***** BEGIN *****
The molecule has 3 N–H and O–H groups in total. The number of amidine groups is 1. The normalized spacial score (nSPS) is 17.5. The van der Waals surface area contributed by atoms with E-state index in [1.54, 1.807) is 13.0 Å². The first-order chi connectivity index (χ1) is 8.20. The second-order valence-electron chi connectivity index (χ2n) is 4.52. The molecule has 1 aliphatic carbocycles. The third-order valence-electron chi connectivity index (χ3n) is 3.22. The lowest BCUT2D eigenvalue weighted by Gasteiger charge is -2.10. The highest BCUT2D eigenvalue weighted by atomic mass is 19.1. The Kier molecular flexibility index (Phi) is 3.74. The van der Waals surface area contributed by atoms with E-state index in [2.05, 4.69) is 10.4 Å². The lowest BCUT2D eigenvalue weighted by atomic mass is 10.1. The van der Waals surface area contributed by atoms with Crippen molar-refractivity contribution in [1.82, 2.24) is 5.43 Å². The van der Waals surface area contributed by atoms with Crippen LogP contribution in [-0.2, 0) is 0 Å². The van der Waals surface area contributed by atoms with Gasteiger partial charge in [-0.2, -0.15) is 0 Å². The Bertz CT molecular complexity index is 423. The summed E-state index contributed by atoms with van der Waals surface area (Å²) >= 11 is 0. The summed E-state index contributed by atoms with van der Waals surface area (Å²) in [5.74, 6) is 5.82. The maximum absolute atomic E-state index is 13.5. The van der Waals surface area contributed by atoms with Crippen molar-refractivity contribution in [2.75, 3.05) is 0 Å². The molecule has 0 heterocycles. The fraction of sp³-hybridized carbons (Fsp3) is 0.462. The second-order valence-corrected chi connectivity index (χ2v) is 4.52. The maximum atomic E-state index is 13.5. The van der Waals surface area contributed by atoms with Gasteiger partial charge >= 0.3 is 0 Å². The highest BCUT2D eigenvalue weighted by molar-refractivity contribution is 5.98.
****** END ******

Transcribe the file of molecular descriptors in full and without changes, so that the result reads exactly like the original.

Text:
The molecule has 3 N–H and O–H groups in total. The number of amidine groups is 1. The normalized spacial score (nSPS) is 17.5. The van der Waals surface area contributed by atoms with E-state index in [1.54, 1.807) is 13.0 Å². The first-order chi connectivity index (χ1) is 8.20. The second-order valence-electron chi connectivity index (χ2n) is 4.52. The molecule has 1 aliphatic carbocycles. The third-order valence-electron chi connectivity index (χ3n) is 3.22. The lowest BCUT2D eigenvalue weighted by Gasteiger charge is -2.10. The highest BCUT2D eigenvalue weighted by atomic mass is 19.1. The Kier molecular flexibility index (Phi) is 3.74. The van der Waals surface area contributed by atoms with E-state index in [2.05, 4.69) is 10.4 Å². The lowest BCUT2D eigenvalue weighted by atomic mass is 10.1. The van der Waals surface area contributed by atoms with Crippen molar-refractivity contribution in [1.82, 2.24) is 5.43 Å². The van der Waals surface area contributed by atoms with Crippen LogP contribution in [-0.2, 0) is 0 Å². The van der Waals surface area contributed by atoms with Gasteiger partial charge in [-0.2, -0.15) is 0 Å². The Bertz CT molecular complexity index is 423. The summed E-state index contributed by atoms with van der Waals surface area (Å²) >= 11 is 0. The summed E-state index contributed by atoms with van der Waals surface area (Å²) in [5.74, 6) is 5.82. The maximum absolute atomic E-state index is 13.5. The van der Waals surface area contributed by atoms with Crippen molar-refractivity contribution in [2.75, 3.05) is 0 Å². The molecule has 0 heterocycles. The fraction of sp³-hybridized carbons (Fsp3) is 0.462. The second-order valence-corrected chi connectivity index (χ2v) is 4.52. The maximum atomic E-state index is 13.5. The van der Waals surface area contributed by atoms with Gasteiger partial charge >= 0.3 is 0 Å². The highest BCUT2D eigenvalue weighted by molar-refractivity contribution is 5.98.